Hezbollah Calls for National Unity Government
RENEE MONTAGNE, host:
This is MORNING EDITION from NPR News. I'm Renee Montagne.
JOHN YDSTIE, host:
And I'm John Ydstie.
A year ago today, a ceasefire backed by the United Nations stopped fierce fighting between Israel and the Shiite Muslim group Hezbollah in Lebanon. The war had erupted when Hezbollah took two Israeli soldiers captive at the Israeli-Lebanese boarder. During the fighting, Israel bombed targets throughout Lebanon including Beirut's airport and a large Shiite suburb of the capital, which was devastated. After the two sides agreed to a ceasefire, Hezbollah vowed to rebuild.
We've called Amal Saad-Ghorayeb, visiting scholar at the Carnegie Middle East Center in Beirut, to see how Hezbollah has faired since the war. Welcome to the program.
Ms. AMAL SAAD-GHORAYEB (Visiting Scholar, Carnegie Middle East Center in Beirut): Thank you.
YDSTIE: Has Hezbollah delivered on its promise to rebuild?
Ms. SAAD-GHORAYEB: Hezbollah, from the very beginning, didn't actually promise to rebuild everything from scratch. The government had promised to do the same as well, so Hezbollah is paying the difference.
YDSTIE: And where is the money that Hezbollah has distributed come from?
Ms. SAAD-GHORAYEB: Well, of course, Hezbollah doesn't disclose its sources of financing, but what we do know is Hezbollah relies very much on Shiite religious taxes called the khums. And, at the same time, one can assume that Iran does provide Hezbollah with some financial aid, although neither Iran nor Hezbollah will admit to this.
YDSTIE: The terms of the United Nations-backed ceasefire called for the full disarmament of all armed groups in Lebanon, but Hezbollah rejected that demand. Has the group rebuilt and replaced the arms and ammunition that it expended during the conflict with Israel?
Ms. SAAD-GHORAYEB: Well, Hezbollah claims it has. And one would logically assumed that Hezbollah is in a prepared state. The assumption is that the fighting might break out next year or the year after, that Israel might re-launch a war.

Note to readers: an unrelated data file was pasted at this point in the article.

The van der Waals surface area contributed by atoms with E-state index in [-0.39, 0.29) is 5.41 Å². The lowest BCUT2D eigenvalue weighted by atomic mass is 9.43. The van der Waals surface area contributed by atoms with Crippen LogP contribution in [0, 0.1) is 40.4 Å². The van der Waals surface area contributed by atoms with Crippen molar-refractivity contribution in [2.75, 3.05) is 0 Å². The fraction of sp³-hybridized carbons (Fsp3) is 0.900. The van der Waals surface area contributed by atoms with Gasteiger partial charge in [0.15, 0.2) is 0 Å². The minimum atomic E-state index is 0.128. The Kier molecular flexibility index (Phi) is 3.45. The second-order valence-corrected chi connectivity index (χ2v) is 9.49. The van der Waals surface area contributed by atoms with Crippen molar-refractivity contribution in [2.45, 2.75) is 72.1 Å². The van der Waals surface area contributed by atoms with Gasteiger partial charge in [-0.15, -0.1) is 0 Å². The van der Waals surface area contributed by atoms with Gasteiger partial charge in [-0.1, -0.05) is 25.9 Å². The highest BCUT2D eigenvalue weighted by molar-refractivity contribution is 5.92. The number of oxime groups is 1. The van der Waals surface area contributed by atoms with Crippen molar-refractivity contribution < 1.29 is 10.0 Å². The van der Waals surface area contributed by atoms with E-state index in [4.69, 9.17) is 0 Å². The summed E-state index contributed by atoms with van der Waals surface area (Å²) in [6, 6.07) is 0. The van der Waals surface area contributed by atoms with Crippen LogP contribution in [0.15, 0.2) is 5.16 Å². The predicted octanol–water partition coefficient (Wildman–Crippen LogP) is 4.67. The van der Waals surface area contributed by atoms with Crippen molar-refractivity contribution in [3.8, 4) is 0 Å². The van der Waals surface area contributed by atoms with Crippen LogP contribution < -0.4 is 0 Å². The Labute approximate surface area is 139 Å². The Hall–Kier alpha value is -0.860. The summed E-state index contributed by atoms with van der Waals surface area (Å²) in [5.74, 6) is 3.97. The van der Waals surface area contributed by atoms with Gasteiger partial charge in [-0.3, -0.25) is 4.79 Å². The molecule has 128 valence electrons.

YDSTIE: Let's talk a little about what Hezbollah's emergence and rearming has done to the Lebanese government. What's the situation with the government now?
Ms. SAAD-GHORAYEB: Well, there has been a very tense standoff between the government and Hezbollah. Actually, prior to the war, there were tensions between the two sides. But after the war, there was a general sentiment that among the opposition, and especially Hezbollah, that the government was somehow complicit, or at the very least complacent, about the Israeli invasion. It could no long be trusted. And it's really for this reason that Hezbollah has insisted on forming a national unity government. Shall I go into that?
Ms. SAAD-GHORAYEB: Hezbollah's call for a national unity government is not, in any way, driven by a demand for a larger share of the political pie for the Shiite community. The constitution does not grant the Shiites any more power than they currently enjoy, which is far less than their proportion in the population, actually.
What Hezbollah is calling for is a veto-wielding third, which means they would like a national unity government in which one-third of government seats would be allocated to the opposition. The opposition could then veto strategic decisions made by the government. And, of course, by strategic, what Hezbollah is really concerned about is its armed status, and, at the same time, any plans that the government might make to curtail its activities. Those are the types of decisions which Hezbollah is very keen on having a say in.
YDSTIE: There was very broad popular support for Hezbollah among Lebanon Shiites, and in many parts of the Arab world, during the war with Israel. Is that support still strong?
Ms. SAAD-GHORAYEB: Well, at least for Lebanon, I can say that according to opinion polls, according to two mammoth demonstrations held last December after the war, support for Hezbollah among the Shiite Community is as strong as ever. And after that, the force of many Christians who are loyal to Michel Aoun, Hezbollah's Christian ally in the opposition. And in the Arab world, I would say support is still strong.
There has been talk that perhaps that support might have dwindled because of fears of Iran, because of Hezbollah's alliance with Iran. But I think that is not so much the case. There have been opinion polls which show that very few Sunnis actually see Iran as a threat, and that Hassan Nasrallah, Hezbollah's leader, is still ranked the most popular leader in the Sunni Arab world.
YDSTIE: Amal Saad-Ghorayeb is the author of "Hizbu'llah: Politics and Religion." She spoke with us from Beirut. Thank you very much.
Ms. SAAD-GHORAYEB: Thank you.
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